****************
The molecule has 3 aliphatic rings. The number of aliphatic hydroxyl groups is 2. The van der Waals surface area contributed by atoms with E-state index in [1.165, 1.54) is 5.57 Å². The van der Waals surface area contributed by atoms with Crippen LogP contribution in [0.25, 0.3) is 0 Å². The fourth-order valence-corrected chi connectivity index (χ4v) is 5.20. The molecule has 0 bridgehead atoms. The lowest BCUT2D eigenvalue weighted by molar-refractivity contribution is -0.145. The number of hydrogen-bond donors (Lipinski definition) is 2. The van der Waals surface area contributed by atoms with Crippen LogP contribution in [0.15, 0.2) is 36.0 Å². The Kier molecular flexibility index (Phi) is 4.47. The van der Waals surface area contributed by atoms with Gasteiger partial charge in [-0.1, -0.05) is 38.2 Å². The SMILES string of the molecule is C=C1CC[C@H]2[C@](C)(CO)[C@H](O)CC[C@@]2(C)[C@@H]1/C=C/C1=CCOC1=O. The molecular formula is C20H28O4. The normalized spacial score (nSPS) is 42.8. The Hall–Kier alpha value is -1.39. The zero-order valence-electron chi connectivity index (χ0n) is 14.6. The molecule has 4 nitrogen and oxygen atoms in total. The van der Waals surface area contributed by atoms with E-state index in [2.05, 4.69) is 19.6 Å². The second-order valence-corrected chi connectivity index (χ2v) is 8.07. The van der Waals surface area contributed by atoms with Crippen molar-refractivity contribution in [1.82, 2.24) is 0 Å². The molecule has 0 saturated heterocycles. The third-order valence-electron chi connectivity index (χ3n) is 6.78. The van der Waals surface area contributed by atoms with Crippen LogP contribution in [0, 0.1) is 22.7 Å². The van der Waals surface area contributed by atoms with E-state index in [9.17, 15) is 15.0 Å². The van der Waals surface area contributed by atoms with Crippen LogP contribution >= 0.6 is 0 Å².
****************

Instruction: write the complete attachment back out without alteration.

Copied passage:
The molecule has 3 aliphatic rings. The number of aliphatic hydroxyl groups is 2. The van der Waals surface area contributed by atoms with E-state index in [1.165, 1.54) is 5.57 Å². The van der Waals surface area contributed by atoms with Crippen LogP contribution in [0.25, 0.3) is 0 Å². The fourth-order valence-corrected chi connectivity index (χ4v) is 5.20. The molecule has 0 bridgehead atoms. The lowest BCUT2D eigenvalue weighted by molar-refractivity contribution is -0.145. The number of hydrogen-bond donors (Lipinski definition) is 2. The van der Waals surface area contributed by atoms with Crippen LogP contribution in [0.15, 0.2) is 36.0 Å². The Kier molecular flexibility index (Phi) is 4.47. The van der Waals surface area contributed by atoms with Gasteiger partial charge in [-0.1, -0.05) is 38.2 Å². The SMILES string of the molecule is C=C1CC[C@H]2[C@](C)(CO)[C@H](O)CC[C@@]2(C)[C@@H]1/C=C/C1=CCOC1=O. The molecular formula is C20H28O4. The normalized spacial score (nSPS) is 42.8. The Hall–Kier alpha value is -1.39. The zero-order valence-electron chi connectivity index (χ0n) is 14.6. The molecule has 4 nitrogen and oxygen atoms in total. The van der Waals surface area contributed by atoms with E-state index in [2.05, 4.69) is 19.6 Å². The second-order valence-corrected chi connectivity index (χ2v) is 8.07. The van der Waals surface area contributed by atoms with Crippen molar-refractivity contribution in [1.82, 2.24) is 0 Å². The molecule has 0 saturated heterocycles. The third-order valence-electron chi connectivity index (χ3n) is 6.78. The van der Waals surface area contributed by atoms with Crippen LogP contribution in [0, 0.1) is 22.7 Å². The van der Waals surface area contributed by atoms with E-state index in [9.17, 15) is 15.0 Å². The van der Waals surface area contributed by atoms with Crippen LogP contribution >= 0.6 is 0 Å².